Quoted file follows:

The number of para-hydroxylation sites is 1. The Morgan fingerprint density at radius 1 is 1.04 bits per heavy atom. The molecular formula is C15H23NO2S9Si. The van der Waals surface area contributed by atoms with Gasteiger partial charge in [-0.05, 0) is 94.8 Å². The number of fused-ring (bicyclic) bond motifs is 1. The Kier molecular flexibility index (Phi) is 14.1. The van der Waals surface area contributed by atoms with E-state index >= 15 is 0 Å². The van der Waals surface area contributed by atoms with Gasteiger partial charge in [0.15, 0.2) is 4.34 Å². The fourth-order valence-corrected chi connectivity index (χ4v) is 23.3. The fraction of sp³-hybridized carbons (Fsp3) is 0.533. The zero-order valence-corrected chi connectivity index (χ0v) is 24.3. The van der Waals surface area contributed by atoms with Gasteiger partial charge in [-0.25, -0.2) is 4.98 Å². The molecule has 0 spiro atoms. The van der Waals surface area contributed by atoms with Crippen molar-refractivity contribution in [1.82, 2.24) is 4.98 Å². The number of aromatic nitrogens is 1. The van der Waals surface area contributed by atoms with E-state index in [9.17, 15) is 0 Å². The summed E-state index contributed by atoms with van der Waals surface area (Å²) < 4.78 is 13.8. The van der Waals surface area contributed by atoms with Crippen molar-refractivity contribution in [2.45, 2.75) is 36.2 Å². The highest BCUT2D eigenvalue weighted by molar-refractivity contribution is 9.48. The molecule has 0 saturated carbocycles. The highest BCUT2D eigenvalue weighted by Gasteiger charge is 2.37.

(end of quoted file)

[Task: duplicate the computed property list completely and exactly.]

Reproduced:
The number of para-hydroxylation sites is 1. The Morgan fingerprint density at radius 1 is 1.04 bits per heavy atom. The molecular formula is C15H23NO2S9Si. The van der Waals surface area contributed by atoms with Gasteiger partial charge in [-0.05, 0) is 94.8 Å². The number of fused-ring (bicyclic) bond motifs is 1. The Kier molecular flexibility index (Phi) is 14.1. The van der Waals surface area contributed by atoms with E-state index >= 15 is 0 Å². The van der Waals surface area contributed by atoms with Gasteiger partial charge in [0.15, 0.2) is 4.34 Å². The fourth-order valence-corrected chi connectivity index (χ4v) is 23.3. The fraction of sp³-hybridized carbons (Fsp3) is 0.533. The zero-order valence-corrected chi connectivity index (χ0v) is 24.3. The van der Waals surface area contributed by atoms with Gasteiger partial charge in [-0.25, -0.2) is 4.98 Å². The molecule has 0 spiro atoms. The van der Waals surface area contributed by atoms with Crippen molar-refractivity contribution in [1.82, 2.24) is 4.98 Å². The number of aromatic nitrogens is 1. The van der Waals surface area contributed by atoms with E-state index in [9.17, 15) is 0 Å². The summed E-state index contributed by atoms with van der Waals surface area (Å²) < 4.78 is 13.8. The van der Waals surface area contributed by atoms with Crippen molar-refractivity contribution in [2.45, 2.75) is 36.2 Å². The highest BCUT2D eigenvalue weighted by molar-refractivity contribution is 9.48. The molecule has 0 saturated carbocycles. The highest BCUT2D eigenvalue weighted by Gasteiger charge is 2.37.